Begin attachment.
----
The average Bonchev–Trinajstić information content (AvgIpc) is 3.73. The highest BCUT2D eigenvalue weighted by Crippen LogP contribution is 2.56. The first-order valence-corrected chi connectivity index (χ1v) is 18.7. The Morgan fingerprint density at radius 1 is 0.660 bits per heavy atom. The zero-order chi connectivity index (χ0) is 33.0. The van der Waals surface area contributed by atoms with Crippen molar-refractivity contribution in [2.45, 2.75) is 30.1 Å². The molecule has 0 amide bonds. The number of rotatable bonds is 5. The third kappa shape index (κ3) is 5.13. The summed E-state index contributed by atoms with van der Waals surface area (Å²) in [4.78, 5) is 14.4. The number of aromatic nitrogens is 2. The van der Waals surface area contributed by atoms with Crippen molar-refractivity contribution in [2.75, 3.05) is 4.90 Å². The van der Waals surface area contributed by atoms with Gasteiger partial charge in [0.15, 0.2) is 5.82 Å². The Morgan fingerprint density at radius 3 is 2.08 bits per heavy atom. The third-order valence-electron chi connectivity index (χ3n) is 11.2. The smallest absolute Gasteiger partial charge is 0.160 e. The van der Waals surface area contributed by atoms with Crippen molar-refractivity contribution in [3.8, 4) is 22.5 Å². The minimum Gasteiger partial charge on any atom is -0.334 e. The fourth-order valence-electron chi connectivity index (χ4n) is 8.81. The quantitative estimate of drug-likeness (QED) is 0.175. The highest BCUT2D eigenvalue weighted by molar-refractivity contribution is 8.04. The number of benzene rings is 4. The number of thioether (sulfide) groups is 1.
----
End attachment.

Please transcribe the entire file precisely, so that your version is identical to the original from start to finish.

The average Bonchev–Trinajstić information content (AvgIpc) is 3.73. The highest BCUT2D eigenvalue weighted by Crippen LogP contribution is 2.56. The first-order valence-corrected chi connectivity index (χ1v) is 18.7. The Morgan fingerprint density at radius 1 is 0.660 bits per heavy atom. The zero-order chi connectivity index (χ0) is 33.0. The van der Waals surface area contributed by atoms with Crippen molar-refractivity contribution in [2.45, 2.75) is 30.1 Å². The molecule has 0 amide bonds. The number of rotatable bonds is 5. The third kappa shape index (κ3) is 5.13. The summed E-state index contributed by atoms with van der Waals surface area (Å²) in [4.78, 5) is 14.4. The number of aromatic nitrogens is 2. The van der Waals surface area contributed by atoms with Crippen molar-refractivity contribution in [2.75, 3.05) is 4.90 Å². The van der Waals surface area contributed by atoms with Gasteiger partial charge in [0.15, 0.2) is 5.82 Å². The Morgan fingerprint density at radius 3 is 2.08 bits per heavy atom. The third-order valence-electron chi connectivity index (χ3n) is 11.2. The smallest absolute Gasteiger partial charge is 0.160 e. The van der Waals surface area contributed by atoms with Crippen molar-refractivity contribution in [3.8, 4) is 22.5 Å². The minimum Gasteiger partial charge on any atom is -0.334 e. The fourth-order valence-electron chi connectivity index (χ4n) is 8.81. The quantitative estimate of drug-likeness (QED) is 0.175. The highest BCUT2D eigenvalue weighted by molar-refractivity contribution is 8.04. The number of benzene rings is 4. The number of thioether (sulfide) groups is 1.